Arifa, a mother of two, has been stoned to death on the orders of Panchayat for possessing a cell phone. She was executed on July 11, 2013 in the district of Dera Ghazi Khan in the Punjab. The victim was stoned to death by her uncle and relatives on the orders of Panchayat after she was found to have a mobile phone.
According to media reports her uncle, cousins and other relatives threw stones and bricks at her until she died. She was buried without informing anyone. Police registered a FIR against the Panchayat but no one has been arrested. She was buried in a desert far away from her village and nobody (not even her children) was allowed to participate in the funeral. Her husband is unknown.
The incident is a clear reflection of the total collapse of the rule of law in the country, where every section of the government has become utterly redundant in the face of tribal, feudal and religious traditions. The local police have not arrested the members of the Panchayat because the power in the area lies with the landed aristocracy.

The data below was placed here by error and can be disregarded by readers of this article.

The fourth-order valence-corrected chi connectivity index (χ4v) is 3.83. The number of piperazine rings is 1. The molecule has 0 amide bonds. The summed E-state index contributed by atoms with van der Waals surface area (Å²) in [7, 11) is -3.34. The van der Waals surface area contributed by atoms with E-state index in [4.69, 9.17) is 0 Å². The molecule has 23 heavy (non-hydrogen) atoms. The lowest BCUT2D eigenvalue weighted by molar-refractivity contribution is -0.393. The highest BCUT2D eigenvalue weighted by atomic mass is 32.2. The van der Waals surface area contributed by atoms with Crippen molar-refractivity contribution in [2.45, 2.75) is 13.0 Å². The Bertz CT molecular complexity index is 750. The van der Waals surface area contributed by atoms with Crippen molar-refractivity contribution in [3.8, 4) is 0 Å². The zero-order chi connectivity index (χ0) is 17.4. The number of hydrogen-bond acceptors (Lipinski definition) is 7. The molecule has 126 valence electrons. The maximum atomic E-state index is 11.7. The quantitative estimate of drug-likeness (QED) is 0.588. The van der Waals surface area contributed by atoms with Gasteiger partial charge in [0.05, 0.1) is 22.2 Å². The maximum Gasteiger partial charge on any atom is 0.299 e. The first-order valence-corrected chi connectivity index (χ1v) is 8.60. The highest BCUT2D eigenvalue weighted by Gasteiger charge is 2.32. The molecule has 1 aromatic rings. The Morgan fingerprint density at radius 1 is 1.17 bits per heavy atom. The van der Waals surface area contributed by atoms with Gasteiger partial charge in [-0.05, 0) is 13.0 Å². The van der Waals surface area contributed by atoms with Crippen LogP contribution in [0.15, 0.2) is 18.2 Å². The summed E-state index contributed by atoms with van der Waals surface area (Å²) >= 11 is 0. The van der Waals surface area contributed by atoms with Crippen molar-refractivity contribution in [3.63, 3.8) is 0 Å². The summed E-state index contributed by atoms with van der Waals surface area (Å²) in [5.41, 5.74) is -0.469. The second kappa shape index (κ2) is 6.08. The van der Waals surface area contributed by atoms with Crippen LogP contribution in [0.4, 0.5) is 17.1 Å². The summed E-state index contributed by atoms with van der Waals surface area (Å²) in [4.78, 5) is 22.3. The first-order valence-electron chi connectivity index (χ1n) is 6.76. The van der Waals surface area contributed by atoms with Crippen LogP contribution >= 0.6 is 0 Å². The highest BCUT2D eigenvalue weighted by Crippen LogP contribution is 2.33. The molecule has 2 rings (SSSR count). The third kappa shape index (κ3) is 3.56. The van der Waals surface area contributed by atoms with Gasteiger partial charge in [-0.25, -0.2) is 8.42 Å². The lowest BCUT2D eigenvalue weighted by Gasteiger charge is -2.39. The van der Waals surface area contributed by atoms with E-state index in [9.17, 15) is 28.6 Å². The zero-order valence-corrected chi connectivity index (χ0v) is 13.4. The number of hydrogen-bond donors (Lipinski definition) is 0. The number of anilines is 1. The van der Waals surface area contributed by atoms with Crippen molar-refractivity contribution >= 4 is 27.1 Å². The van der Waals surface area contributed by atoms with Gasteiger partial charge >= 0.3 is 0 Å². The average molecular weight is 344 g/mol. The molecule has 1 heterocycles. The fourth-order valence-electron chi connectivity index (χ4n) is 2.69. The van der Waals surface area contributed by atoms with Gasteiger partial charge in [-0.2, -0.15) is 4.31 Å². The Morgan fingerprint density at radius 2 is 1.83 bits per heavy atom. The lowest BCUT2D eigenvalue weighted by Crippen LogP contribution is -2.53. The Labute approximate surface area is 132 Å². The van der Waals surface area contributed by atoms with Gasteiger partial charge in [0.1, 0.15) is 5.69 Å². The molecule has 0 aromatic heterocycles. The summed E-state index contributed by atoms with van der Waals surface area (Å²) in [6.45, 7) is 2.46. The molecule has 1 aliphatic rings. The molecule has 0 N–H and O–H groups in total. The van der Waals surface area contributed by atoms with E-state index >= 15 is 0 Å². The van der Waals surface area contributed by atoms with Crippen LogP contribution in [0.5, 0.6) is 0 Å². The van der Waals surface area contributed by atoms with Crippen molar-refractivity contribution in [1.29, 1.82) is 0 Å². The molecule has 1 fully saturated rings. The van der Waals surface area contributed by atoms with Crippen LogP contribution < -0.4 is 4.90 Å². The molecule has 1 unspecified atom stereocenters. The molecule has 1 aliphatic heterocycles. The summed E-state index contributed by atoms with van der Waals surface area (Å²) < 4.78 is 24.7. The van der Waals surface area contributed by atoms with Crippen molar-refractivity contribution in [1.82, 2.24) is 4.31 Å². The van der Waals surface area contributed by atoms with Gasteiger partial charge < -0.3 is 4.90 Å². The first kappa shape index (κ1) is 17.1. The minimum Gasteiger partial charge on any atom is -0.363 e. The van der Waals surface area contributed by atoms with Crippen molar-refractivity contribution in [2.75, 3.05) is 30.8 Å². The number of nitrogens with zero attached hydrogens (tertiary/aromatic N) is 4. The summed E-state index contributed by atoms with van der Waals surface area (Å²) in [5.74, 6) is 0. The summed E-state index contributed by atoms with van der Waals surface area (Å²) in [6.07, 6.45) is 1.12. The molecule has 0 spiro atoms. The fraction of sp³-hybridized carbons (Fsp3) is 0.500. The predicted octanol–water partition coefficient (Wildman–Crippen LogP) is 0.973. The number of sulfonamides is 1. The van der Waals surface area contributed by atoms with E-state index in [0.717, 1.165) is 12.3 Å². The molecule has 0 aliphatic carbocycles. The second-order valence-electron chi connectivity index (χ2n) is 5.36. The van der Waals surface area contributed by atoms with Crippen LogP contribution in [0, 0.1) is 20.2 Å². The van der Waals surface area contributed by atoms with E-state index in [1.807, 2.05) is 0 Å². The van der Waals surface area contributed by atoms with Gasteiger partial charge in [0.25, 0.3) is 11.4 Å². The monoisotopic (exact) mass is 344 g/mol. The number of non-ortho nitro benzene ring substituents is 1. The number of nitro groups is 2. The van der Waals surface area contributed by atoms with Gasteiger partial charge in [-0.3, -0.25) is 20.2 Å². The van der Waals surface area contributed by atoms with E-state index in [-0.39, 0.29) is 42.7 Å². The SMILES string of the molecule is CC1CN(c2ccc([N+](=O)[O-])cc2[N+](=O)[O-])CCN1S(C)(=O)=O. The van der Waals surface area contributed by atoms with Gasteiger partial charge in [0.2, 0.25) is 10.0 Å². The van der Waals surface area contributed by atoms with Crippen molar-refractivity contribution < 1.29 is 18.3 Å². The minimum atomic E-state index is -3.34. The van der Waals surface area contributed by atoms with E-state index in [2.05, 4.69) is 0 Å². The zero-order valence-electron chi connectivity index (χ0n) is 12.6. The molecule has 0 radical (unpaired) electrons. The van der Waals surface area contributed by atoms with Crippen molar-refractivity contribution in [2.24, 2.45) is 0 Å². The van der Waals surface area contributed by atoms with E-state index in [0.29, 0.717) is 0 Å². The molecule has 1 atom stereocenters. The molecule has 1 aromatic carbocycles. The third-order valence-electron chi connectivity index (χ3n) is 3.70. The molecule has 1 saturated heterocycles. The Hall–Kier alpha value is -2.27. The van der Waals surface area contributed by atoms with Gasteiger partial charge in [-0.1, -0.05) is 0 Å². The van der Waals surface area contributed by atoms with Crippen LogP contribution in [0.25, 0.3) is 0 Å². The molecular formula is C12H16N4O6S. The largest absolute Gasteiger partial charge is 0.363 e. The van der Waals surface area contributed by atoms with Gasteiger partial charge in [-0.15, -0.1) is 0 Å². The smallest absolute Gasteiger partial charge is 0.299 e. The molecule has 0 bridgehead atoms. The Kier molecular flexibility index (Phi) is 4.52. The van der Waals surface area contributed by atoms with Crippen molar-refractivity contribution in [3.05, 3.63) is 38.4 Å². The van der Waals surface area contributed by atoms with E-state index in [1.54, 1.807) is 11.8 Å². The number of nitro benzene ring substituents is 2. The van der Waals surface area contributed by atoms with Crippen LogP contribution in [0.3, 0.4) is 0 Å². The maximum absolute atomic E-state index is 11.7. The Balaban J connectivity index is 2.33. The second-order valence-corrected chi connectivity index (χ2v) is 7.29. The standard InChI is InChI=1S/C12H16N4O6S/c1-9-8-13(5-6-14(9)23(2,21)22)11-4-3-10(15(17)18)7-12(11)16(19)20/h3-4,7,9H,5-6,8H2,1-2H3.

Stoning to death is a barbaric act from a primitive society. Society is sent the message that violence is the way to deal with women and other vulnerable groups. Women’s rights are negated through the use of these forms of punishment.
Pakistani society has degenerated to the point that, for a woman, keeping a cell phone has become serious crime. It is treated as a worse crime than gang rape, murder and bomb blasts, through which many people are killed on a daily basis.
The Panchayat is common in rural areas of Punjab, where landed aristocracy and centuries old tribal traditions rule. These practices are commonly used against women so that their tribal norms remain pure and intact. The Panchayat system is so powerful that the ‘independent judiciary’ still has not shown the courage to declare it illegal.
What Arifa’s death shows us is the real system of justice in many parts of Pakistan. Local ruling is done by feudal bodies with complete impunity. There is no enforcement of the law by the judiciary, police or any other governing institution. It is more than the absence of the rule of law; it is an airless vacuum claiming many victims, in which the police – charged with the duty of enforcing the law – are hired thugs who torture and detain people at the request of powerful parties, please see the cases of two sisters, murdered in June 2013, 25 days apart, for daring to ask the courts for justice; http://www.humanrights.asia/news/urgent-appeals/AHRC-UAU-020-2013